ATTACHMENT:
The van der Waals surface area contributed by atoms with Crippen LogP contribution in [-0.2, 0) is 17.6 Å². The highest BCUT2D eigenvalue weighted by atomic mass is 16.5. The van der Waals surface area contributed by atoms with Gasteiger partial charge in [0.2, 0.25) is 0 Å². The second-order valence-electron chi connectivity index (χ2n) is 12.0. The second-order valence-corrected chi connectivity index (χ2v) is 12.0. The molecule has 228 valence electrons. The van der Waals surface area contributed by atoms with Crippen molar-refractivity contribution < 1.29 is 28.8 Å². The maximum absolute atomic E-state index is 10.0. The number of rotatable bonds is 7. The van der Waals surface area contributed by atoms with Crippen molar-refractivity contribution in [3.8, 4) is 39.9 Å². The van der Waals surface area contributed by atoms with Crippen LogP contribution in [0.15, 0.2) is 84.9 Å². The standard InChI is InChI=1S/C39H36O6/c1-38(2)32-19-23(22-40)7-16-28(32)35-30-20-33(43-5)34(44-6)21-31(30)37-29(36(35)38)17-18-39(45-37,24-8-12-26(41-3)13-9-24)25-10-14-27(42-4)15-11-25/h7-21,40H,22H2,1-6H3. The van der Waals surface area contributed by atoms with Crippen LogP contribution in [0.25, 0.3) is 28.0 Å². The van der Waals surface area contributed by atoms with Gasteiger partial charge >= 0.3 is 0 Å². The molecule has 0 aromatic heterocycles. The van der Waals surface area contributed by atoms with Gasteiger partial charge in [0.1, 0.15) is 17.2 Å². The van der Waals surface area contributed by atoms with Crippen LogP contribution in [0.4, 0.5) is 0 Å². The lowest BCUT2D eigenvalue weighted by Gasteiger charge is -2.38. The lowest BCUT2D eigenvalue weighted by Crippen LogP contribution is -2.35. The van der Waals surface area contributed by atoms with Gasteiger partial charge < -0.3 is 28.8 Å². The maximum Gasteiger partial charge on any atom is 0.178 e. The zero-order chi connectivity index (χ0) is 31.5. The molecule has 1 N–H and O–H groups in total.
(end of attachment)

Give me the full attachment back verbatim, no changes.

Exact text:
The van der Waals surface area contributed by atoms with Crippen LogP contribution in [-0.2, 0) is 17.6 Å². The highest BCUT2D eigenvalue weighted by atomic mass is 16.5. The van der Waals surface area contributed by atoms with Gasteiger partial charge in [0.2, 0.25) is 0 Å². The second-order valence-electron chi connectivity index (χ2n) is 12.0. The second-order valence-corrected chi connectivity index (χ2v) is 12.0. The molecule has 228 valence electrons. The van der Waals surface area contributed by atoms with Crippen molar-refractivity contribution < 1.29 is 28.8 Å². The maximum absolute atomic E-state index is 10.0. The number of rotatable bonds is 7. The van der Waals surface area contributed by atoms with Crippen molar-refractivity contribution in [3.8, 4) is 39.9 Å². The van der Waals surface area contributed by atoms with Crippen LogP contribution in [0.15, 0.2) is 84.9 Å². The standard InChI is InChI=1S/C39H36O6/c1-38(2)32-19-23(22-40)7-16-28(32)35-30-20-33(43-5)34(44-6)21-31(30)37-29(36(35)38)17-18-39(45-37,24-8-12-26(41-3)13-9-24)25-10-14-27(42-4)15-11-25/h7-21,40H,22H2,1-6H3. The van der Waals surface area contributed by atoms with Crippen LogP contribution in [0.25, 0.3) is 28.0 Å². The van der Waals surface area contributed by atoms with Gasteiger partial charge >= 0.3 is 0 Å². The molecule has 0 aromatic heterocycles. The van der Waals surface area contributed by atoms with Gasteiger partial charge in [0.1, 0.15) is 17.2 Å². The van der Waals surface area contributed by atoms with Crippen LogP contribution in [0.4, 0.5) is 0 Å². The lowest BCUT2D eigenvalue weighted by Gasteiger charge is -2.38. The lowest BCUT2D eigenvalue weighted by Crippen LogP contribution is -2.35. The van der Waals surface area contributed by atoms with Gasteiger partial charge < -0.3 is 28.8 Å². The maximum Gasteiger partial charge on any atom is 0.178 e. The zero-order chi connectivity index (χ0) is 31.5. The molecule has 1 N–H and O–H groups in total.